Similarly, in the case at hand, plaintiff’s corporation, Envoy Trucking, owned the 2006 Peterbuilt semi-truck which appears to have been registered in Michigan. Plaintiff and his corporation entered into an owner-operator agreement with ADM Transit and ADM Transit obtained a commercial no-fault insurance policy for the semi-truck through OOIDA. Plaintiff obtained bobtail insurance on the semi-truck through Hudson and personally insured his household vehicles through defendant. Plaintiff was injured while hauling a load in Texas, and sought recovery of his PIP benefits from each of the three insurers, among others. Accordingly, because the case at hand is nearly factually identical to Besic, the holding in Besic controls this Court’s decision here. MCR 7.215(J)(1).

 

*3 Regarding the priority of insurers in Besic, this Court first looked to Celina Mut Ins Co v Lake States Ins Co, 452 Mich 84, 89; 549 NW2d 834 (1996), in which our Supreme Court held:

it is most consistent with the purposes of the no-fault statute to apply [MCL 500.3114(3)] in the cases of injuries to a self-employed person. The cases interpreting that section have given it a broad reading designed to allocate the cost of injuries resulting from use of business vehicles to the business involved through the premiums it pays for insurance. [Besic, 290 Mich App at 31.]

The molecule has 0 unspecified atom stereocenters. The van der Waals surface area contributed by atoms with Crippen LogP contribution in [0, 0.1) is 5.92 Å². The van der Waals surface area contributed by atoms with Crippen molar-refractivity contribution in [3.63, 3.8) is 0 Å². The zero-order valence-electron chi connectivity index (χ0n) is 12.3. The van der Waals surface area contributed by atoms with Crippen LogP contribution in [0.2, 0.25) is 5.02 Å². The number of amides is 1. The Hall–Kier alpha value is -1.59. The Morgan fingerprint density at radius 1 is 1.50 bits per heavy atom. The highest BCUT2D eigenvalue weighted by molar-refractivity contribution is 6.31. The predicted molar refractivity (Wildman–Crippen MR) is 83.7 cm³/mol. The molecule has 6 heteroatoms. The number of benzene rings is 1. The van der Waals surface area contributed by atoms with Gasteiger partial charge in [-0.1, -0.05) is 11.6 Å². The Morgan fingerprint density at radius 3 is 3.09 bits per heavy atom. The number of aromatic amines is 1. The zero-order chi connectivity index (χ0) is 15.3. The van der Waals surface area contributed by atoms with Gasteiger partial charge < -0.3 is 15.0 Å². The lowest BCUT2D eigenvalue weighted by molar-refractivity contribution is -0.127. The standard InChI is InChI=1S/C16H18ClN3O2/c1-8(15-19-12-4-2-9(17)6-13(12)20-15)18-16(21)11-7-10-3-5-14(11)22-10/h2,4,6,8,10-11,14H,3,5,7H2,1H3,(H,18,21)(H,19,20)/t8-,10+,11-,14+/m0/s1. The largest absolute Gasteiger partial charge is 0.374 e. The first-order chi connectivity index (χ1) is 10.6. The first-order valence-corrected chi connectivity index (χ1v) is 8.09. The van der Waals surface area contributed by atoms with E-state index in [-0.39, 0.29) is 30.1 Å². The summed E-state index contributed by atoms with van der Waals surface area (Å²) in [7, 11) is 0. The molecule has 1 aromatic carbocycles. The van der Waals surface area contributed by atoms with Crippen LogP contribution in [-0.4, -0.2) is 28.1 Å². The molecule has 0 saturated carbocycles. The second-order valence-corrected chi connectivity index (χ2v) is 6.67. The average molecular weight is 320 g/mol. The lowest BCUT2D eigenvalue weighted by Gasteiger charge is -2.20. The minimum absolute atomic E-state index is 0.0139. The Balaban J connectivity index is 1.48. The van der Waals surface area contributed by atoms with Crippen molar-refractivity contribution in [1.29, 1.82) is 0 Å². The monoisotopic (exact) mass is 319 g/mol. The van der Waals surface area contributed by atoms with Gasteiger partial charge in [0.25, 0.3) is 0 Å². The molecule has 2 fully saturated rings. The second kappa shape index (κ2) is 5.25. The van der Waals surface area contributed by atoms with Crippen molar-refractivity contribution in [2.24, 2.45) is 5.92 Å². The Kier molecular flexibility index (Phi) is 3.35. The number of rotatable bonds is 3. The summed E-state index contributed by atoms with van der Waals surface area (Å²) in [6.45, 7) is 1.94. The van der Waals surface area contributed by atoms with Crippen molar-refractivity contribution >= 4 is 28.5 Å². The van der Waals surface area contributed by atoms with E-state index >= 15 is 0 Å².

This Court then looked to the holding in State Farm Mut Auto Ins Co v Sentry Ins, 91 Mich App 109, 114-115; 283 NW2d 661 (1979), in which “this Court set forth the same rationale later adopted in Celina” as follows:

The exceptions in [MCL 500.3114(2)] and (3) relate to “commercial” situations. It was apparently the intent of the Legislature to place the burden of providing no-fault benefits on the insurers of these motor vehicles, rather than on the insurers of the injured individual. This scheme allows for predictability; coverage in the “commercial” setting will not depend on whether the injured individual is covered under another policy. A company issuing insurance covering a motor vehicle to be used in a (2) or (3) situation will know in advance the scope of the risk it is insuring. The benefits will be speedily paid without requiring a suit to determine which of the two companies will pay what is admittedly due by one of them. [Besic, 290 Mich App at 31-32.]